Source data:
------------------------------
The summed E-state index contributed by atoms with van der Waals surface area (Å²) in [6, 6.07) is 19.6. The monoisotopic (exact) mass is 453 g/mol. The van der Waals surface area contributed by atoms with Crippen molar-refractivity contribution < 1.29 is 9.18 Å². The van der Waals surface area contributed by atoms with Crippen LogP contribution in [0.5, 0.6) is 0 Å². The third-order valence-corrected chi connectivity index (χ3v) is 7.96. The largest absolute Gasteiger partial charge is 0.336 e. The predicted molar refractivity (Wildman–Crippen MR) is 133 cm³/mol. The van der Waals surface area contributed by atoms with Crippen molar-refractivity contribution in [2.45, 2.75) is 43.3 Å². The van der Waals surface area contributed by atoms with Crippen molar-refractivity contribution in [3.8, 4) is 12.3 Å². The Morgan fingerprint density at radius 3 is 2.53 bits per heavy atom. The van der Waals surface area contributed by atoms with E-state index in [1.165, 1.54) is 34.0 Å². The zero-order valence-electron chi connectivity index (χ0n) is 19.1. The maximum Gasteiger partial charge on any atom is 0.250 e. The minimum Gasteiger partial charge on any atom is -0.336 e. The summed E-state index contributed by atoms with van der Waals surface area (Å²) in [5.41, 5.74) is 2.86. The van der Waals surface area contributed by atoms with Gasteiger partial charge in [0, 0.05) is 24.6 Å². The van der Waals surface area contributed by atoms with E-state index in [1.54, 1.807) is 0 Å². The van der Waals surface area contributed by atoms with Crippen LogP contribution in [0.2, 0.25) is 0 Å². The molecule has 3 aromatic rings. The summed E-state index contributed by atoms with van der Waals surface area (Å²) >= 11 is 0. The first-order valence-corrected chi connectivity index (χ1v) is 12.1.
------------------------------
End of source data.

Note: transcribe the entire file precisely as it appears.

The summed E-state index contributed by atoms with van der Waals surface area (Å²) in [6, 6.07) is 19.6. The monoisotopic (exact) mass is 453 g/mol. The van der Waals surface area contributed by atoms with Crippen molar-refractivity contribution < 1.29 is 9.18 Å². The van der Waals surface area contributed by atoms with Crippen LogP contribution in [0.5, 0.6) is 0 Å². The third-order valence-corrected chi connectivity index (χ3v) is 7.96. The largest absolute Gasteiger partial charge is 0.336 e. The predicted molar refractivity (Wildman–Crippen MR) is 133 cm³/mol. The van der Waals surface area contributed by atoms with Crippen molar-refractivity contribution in [2.45, 2.75) is 43.3 Å². The van der Waals surface area contributed by atoms with Crippen molar-refractivity contribution in [3.8, 4) is 12.3 Å². The Morgan fingerprint density at radius 3 is 2.53 bits per heavy atom. The van der Waals surface area contributed by atoms with E-state index in [1.165, 1.54) is 34.0 Å². The zero-order valence-electron chi connectivity index (χ0n) is 19.1. The maximum Gasteiger partial charge on any atom is 0.250 e. The minimum Gasteiger partial charge on any atom is -0.336 e. The summed E-state index contributed by atoms with van der Waals surface area (Å²) in [5.41, 5.74) is 2.86. The van der Waals surface area contributed by atoms with Gasteiger partial charge in [0, 0.05) is 24.6 Å². The van der Waals surface area contributed by atoms with E-state index in [1.54, 1.807) is 0 Å². The van der Waals surface area contributed by atoms with Crippen LogP contribution in [0.2, 0.25) is 0 Å². The molecule has 3 aromatic rings. The summed E-state index contributed by atoms with van der Waals surface area (Å²) >= 11 is 0. The first-order valence-corrected chi connectivity index (χ1v) is 12.1.